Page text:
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How can I calculate, without calculator or similar device,

the values of $\pi^e$ and $e^\pi$

in order to compare them?

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12 Answers 12

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Another proof uses the fact that $\displaystyle \pi \ne e$ and that $e^x > 1 + x$ for $x \ne 0$.

We have $$e^{\pi/e -1} > \pi/e,$$

and so

$$e^{\pi/e} > \pi.$$

Thus,

$$e^{\pi} > \pi^e.$$

Note: This proof is not specific to $\pi$.

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    $\begingroup$ This is from The Book! Impeccable proof. $\endgroup$ – Prism Sep 14 '13 at 22:20
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    $\begingroup$ if x is negative than would your first equation which is e^x > 1 + x be true ? $\endgroup$ – Murtuza Vadharia Jan 15 '15 at 17:36
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    $\begingroup$ @MurtuzaVadharia: Yes, it is true. Consider $f(x) = e^x -1 -x$. It's derivative is $e^x -1$ which is $\lt 0$ for $x \lt 0$ and $\gt 0$ for $x \gt 0$, so $f$ decreases from $-\infty$ to $0$, and increases from $0$ to $\infty$. Since $f(0) = 0$... $\endgroup$ – Aryabhata Jan 21 '15 at 8:11
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    $\begingroup$ I think it's worth mentioning that this works for all positive numbers which aren't $e$. The proof has nothing to do with $\pi$. $\endgroup$ – Nikolaj-K Feb 7 '15 at 20:48
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    $\begingroup$ @David: Sorry to be of no help :(. No idea what the thought process was, it has been quite a while. $\endgroup$ – Aryabhata Aug 3 at 20:06
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This is an old chestnut. As a hint, it's easier to consider the more general problem: for which positive $x$ is $e^x>x^e$?

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From Proofs without Words.

alt text

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  • $\begingroup$ Which software did you use to plot this figure? $\endgroup$ – user5402 Aug 5 '13 at 16:29
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Alternatively, we can compare $e^{1/e}$ and $\pi^{1/\pi}$.

Let $f(x) = x^{1/x}$. Then $f'(x) = x^{1/x} (1 - \log(x))/x^2$. Since $\log(x) > 1$ for $x > e$, we see that $f'(x) < 0$ for $e < x < \pi$. We conclude that $\pi^{1/\pi} < e^{1/e}$, and so $\pi^e < e^\pi$.

The same calculation shows that $f(x)$ reaches its maximum at $e^{1/e}$, and so in general $x^e < e^x$.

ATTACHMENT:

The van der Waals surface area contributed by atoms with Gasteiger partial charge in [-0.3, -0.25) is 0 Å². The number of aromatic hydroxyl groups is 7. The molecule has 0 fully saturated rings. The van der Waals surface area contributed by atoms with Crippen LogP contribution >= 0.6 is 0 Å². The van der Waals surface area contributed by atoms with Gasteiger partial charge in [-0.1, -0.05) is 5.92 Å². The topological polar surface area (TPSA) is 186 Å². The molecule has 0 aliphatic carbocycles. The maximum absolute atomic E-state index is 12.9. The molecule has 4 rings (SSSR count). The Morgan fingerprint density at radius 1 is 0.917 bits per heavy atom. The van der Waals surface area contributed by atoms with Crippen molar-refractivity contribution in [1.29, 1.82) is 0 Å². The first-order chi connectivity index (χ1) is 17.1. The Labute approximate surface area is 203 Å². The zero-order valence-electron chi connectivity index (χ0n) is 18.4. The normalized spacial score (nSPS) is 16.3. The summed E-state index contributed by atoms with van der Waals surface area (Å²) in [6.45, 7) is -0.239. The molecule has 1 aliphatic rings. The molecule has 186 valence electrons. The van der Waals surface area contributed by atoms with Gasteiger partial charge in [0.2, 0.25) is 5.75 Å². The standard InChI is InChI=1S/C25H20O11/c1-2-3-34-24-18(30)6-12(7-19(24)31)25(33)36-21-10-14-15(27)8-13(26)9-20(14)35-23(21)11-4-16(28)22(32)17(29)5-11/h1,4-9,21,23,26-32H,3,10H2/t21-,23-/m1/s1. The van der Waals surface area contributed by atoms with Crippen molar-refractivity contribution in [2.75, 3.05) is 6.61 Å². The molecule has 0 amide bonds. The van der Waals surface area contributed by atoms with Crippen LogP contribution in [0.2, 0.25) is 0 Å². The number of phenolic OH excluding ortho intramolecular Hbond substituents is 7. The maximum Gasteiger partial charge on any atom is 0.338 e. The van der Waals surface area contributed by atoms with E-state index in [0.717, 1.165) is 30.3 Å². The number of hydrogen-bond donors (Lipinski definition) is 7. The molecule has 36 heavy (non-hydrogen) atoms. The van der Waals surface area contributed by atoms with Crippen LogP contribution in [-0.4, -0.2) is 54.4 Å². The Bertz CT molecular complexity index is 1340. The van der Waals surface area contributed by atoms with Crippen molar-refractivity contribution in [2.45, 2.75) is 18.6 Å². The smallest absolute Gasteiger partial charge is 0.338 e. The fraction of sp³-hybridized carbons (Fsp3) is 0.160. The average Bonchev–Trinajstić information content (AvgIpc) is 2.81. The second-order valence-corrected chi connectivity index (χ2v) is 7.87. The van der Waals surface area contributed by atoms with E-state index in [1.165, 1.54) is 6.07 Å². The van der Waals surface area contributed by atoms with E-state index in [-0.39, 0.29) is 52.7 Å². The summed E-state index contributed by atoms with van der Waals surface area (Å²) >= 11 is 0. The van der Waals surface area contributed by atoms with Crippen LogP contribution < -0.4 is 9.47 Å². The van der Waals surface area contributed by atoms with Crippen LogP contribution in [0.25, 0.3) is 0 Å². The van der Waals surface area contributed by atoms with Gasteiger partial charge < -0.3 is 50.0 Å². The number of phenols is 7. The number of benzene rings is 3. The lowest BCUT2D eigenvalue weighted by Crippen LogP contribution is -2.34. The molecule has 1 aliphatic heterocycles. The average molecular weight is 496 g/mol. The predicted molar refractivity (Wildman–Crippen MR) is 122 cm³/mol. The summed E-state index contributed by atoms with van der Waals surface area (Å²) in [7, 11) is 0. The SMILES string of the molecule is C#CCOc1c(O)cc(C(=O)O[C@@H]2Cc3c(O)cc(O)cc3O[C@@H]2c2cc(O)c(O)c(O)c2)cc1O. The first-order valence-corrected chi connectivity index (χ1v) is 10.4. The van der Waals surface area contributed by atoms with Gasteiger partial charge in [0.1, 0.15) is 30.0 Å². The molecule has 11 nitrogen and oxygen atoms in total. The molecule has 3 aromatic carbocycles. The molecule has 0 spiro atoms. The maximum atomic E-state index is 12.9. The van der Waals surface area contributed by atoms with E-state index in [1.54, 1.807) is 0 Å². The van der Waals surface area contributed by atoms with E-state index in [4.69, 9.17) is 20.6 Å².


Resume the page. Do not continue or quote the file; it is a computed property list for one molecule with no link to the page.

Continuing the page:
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  • $\begingroup$ Correction: $\text{log}(x)<1$ for $x<e$. $\endgroup$ – Robert Smith Oct 26 '10 at 15:39
  • $\begingroup$ Your argument appears to need $x>e$, but it is easy to also include $x<e$ as well i the $x^e<e^x$ inequality. $\endgroup$ – Thomas Andrews May 22 '13 at 12:43
  • $\begingroup$ It doesn't really need $\log x > 1$. All you need is that the only solution of $\log x = 1$ is $x = e$. $\endgroup$ – Yuval Filmus May 22 '13 at 14:29
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Let $f (x) =$ $x^\frac1x$

Find value of $x$ such that function gets maximum value

For this functions for $x=e$ function will get the maximum value

so $e^\frac1e$ is greater than $\pi^\frac1\pi$

so $e^\pi$ is greater than $\pi ^e$.

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Elaborating Robin's answer take $f(x) = \log{x} - \frac{x}{e}$. We have $$f'(x)= \frac{e-x}{xe}$$ Thus $f'(x)>0$ for $0 < x < e$ and $f'(x) <0$ if $x > e$. Consequently, we have $f(x) < f(e)$ if $x \neq e$.

Exercise: Try to prove this using the same methods: $2^{\sqrt{2}} < e$.

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Hint:

Prove that the function $f(x)=\frac{e^x}{x^e}, x\geq e$ is strictly increasing on the interval $x\in \left [ e,\pi \right ]$. What is $f(e)$ and $f(\pi)$?

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Another visual proof. Recently published in arXiventer image description here

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Yet another line of thought would be this: $$\begin{align} e^{\pi} > \pi^e &\iff \pi \ln(e)>e\ln(\pi)\\ &\iff \pi >e\ln(\pi) \\ &\iff \ln(\pi)>\ln(e)+\ln (\ln (\pi)) \\ &\iff \ln(\pi)>1+\ln (\ln (\pi)) \end{align}$$ By concavity of $\ln$, $x-1>\ln(x)$ for all $x\neq 1$. With $x=\ln(\pi)$ we get the inequality wanted.

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Denote $n = e^\pi$, $m = \pi^e$ and $s = \log \pi$. Then $\log n = \pi = e^s$ and $\log m = e \log \pi = es$. Then $$\log \frac {n} {m} = \log n - \log m = e (e^{s - 1} - s).$$ By Taylor expansion, we have $$e^{s - 1} = 1 + (s - 1) + \cdots > s.$$ Then $$\log \frac {n} {m} = e (e^{s - 1} - s) > 0.$$ Hence, $n > m$.

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Just adding a recent one. Another visual proof. I am doubtful if it has open access.

https://link.springer.com/article/10.1007/s00283-019-09964-x

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$$e^\pi>\pi^e$$ because if we subtract $e$ from both exponents we get $$e^{\pi-e}>1$$ which is true because $e$ is is greater than $1$ so when it 8s raised to that power it is equal to $$\frac{e^\pi}{e^e}$$ and that has to be greater than 1 because the top is greater than the bottom.

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  • $\begingroup$ Are you sure you don't want to reconsider that first assertion? $\pi^e>e^e$. $\endgroup$ – user123641 Mar 3 '18 at 5:44
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    $\begingroup$ You can't subtract $e$ from both exponents unless the base is the same. $\endgroup$ – Zaz Apr 14 '19 at 1:13

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